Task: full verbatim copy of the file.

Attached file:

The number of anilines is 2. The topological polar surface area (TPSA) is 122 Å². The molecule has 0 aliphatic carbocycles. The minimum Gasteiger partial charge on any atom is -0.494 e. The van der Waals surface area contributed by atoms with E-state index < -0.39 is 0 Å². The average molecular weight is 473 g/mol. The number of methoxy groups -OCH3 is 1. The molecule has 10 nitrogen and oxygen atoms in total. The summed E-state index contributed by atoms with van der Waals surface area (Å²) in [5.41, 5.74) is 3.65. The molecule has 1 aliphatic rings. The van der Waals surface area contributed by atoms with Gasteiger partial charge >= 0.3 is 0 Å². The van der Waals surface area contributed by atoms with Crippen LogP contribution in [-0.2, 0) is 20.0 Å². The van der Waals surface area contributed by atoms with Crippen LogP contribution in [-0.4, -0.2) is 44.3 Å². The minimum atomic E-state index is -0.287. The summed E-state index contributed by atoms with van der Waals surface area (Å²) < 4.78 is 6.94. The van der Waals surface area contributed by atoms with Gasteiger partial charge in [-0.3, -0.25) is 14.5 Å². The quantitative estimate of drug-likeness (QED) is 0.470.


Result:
The number of anilines is 2. The topological polar surface area (TPSA) is 122 Å². The molecule has 0 aliphatic carbocycles. The minimum Gasteiger partial charge on any atom is -0.494 e. The van der Waals surface area contributed by atoms with E-state index < -0.39 is 0 Å². The average molecular weight is 473 g/mol. The number of methoxy groups -OCH3 is 1. The molecule has 10 nitrogen and oxygen atoms in total. The summed E-state index contributed by atoms with van der Waals surface area (Å²) in [5.41, 5.74) is 3.65. The molecule has 1 aliphatic rings. The van der Waals surface area contributed by atoms with Gasteiger partial charge >= 0.3 is 0 Å². The van der Waals surface area contributed by atoms with Crippen LogP contribution in [-0.2, 0) is 20.0 Å². The van der Waals surface area contributed by atoms with Crippen LogP contribution in [-0.4, -0.2) is 44.3 Å². The minimum atomic E-state index is -0.287. The summed E-state index contributed by atoms with van der Waals surface area (Å²) < 4.78 is 6.94. The van der Waals surface area contributed by atoms with Gasteiger partial charge in [-0.3, -0.25) is 14.5 Å². The quantitative estimate of drug-likeness (QED) is 0.470.